Citation
Interview with Maroni James George, March 26, 1974

Material Information

Title:
Interview with Maroni James George, March 26, 1974
Creator:
George, Maroni James ( Interviewee )
Publication Date:
Language:
English

Subjects

Subjects / Keywords:
Catawba Indians -- Florida
Kataba Indians -- Florida
Catawba Oral History Collection ( local )

Notes

Funding:
This text has been transcribed from an audio or video oral history. Digitization was funded by a gift from Caleb J. and Michele B. Grimes.

Record Information

Source Institution:
Samuel Proctor Oral History Program, Department of History, University of Florida
Holding Location:
This interview is part of the 'Catawba' collection of interviews held by the Samuel Proctor Oral History Program of the Department of History at the University of Florida
Rights Management:
Made available under a Creative Commons Attribution Non-Commercial 4.0 International license: https://creativecommons.org/licenses/by-nc/4.0/.

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UNIVERSITY OF FLORIDA

ORAL HISTORY PROJECT




Interviewee: Maroni George

Interviewer: Frances Wade

March 26, 1974







CAT90A
Interviewer: Frances Wade
Interviewee: Maroni George
Date: March 26, 1974

W: I live on Route #3, Box #304, Rock Hill, South Carolina, and I am
gathering oral history of the Catawba Indians for the University
of Florida. Today is March the twenty-sixth, 1974. I am
visiting in the home of Mr. and Mrs. George. Uncle Maroni is the
oldest living Catawba Indian. Uncle Maroni, What is your full
name?

G: Maroni James George.

W: When were you born?

G: Eighteen and eighty-four.

W: What was the month?

G: Twenty-first of August.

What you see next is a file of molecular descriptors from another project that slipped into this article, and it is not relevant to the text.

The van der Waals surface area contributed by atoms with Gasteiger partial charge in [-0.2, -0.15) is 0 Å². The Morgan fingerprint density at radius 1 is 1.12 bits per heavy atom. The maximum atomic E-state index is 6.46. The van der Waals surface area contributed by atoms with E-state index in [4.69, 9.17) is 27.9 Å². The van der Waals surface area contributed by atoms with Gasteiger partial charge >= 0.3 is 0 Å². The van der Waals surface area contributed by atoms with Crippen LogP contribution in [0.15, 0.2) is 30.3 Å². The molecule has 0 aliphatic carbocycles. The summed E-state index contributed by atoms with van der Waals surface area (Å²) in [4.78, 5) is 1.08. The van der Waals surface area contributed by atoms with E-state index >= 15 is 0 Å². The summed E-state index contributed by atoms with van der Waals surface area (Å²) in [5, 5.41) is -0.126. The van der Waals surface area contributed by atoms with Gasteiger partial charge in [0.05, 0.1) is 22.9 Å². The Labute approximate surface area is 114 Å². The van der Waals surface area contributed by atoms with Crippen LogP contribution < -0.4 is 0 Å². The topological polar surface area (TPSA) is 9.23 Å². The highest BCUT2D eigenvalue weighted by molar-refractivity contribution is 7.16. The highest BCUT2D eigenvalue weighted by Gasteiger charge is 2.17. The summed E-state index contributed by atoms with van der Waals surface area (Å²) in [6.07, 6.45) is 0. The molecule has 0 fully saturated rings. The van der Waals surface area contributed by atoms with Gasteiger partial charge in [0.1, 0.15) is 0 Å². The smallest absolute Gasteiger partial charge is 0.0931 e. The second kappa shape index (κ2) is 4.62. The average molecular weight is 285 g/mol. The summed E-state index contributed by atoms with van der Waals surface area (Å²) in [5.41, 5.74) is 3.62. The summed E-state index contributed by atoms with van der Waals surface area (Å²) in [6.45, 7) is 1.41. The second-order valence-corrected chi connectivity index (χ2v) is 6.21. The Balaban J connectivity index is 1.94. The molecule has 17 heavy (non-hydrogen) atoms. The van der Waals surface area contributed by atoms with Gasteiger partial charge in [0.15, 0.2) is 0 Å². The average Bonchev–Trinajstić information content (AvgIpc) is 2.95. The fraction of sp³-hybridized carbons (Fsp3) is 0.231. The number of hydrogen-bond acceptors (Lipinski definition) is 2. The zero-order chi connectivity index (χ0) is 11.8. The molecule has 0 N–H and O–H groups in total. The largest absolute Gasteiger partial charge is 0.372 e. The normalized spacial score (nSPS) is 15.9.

W: Who were your parents?

G: Caleb George and Emily George.

W: What is your address?

G: Thirty-two McClean street.

W: You have lived here how long?

G: Oh, I could not tell you.

W: About two years according to your wife. Uncle Maroni, can you
tell us something about your parents? What do you remember about
your parents? Did they live until you were grown?

G: Oh yes.

W: What did your father do for a living?

G: Well, he cut cord wood and worked in the field. After I came
back home he stayed with me all the time.

W: Where were you at?

G: I was in Carlisle, Pennsylvania.

W: Oh, you went to the Carlisle school? Oh! We will talk a little
about that later on. Did your mother work?

G: No, she just made pottery.




1







W: How much Indian would you say that your mother and father had in
them?

G: I do not know.

W: Were they nearly full-blooded indians?

G: No. My mother was a Cobb and I am not sure what my daddy's daddy
was.

W: Well, do you think that they were at least half Indian?

G: No.

W: They were not that much?

G: My mother was not, I know.

W: Well, what brothers and sisters did you have?

G: Davis Eric was my half-brother. Hallie Sarah was my half-sister.
Minnie, Dover, Billy and Nancy, that is all my folks.

W: Are any of your brothers and sisters still alive?

G: No.

W: You are the only one left?

G: Yes.

W: When you were little did your parents ever tell you any old
stories that you could tell us?

G: No.

W: You know, when I was growing up my mom always told us that the
wild Indians would get us and I really thought they would.

G: No, mine never told me that. I was wild myself.

W: When it came to Christmas or Thanksgiving or the Fourth of July,
did you do any kind of celebrating then?

G: Yes, we had different kind of parties, dances, things like that.

W: Could you dance?

G: Could I? I reckon I could!

W: Well, that is real good.






2







G: We were tall wild indians. Some mornings, the whole weekend at
Dr. Hill's place, I believe, they had a dance up there right out
from Davis on that old farm. What is the name of that farm?

W: Lunberger.

G: No. I do not remember the name of the place. It was just a
little old house just out from Davis Eric's little place. Just
below where Curly and them live, we went there to dance one
night. Of course I used to dance all of the time.

W: What kind of dances did you do?

G: Well, we used to reel dance and we never had any Indian dances.

W: You did not do any Indian dances?

G: No.

W: But you did something like the Virginia Reel?

G: Yes.

W: When you were little did you have any work to do around the
house?

G: Plenty of it.

W: What kind of work did you have to do?

G: Well, I tended the cows, mules and different things.

W: You lived on a farm. Then you were more fortunate than some
Indians, you had animals.

G: Yes.

W: Well, do you remember what kind of house you lived in when you
were growing up? Was it a log house? What kind of house was it?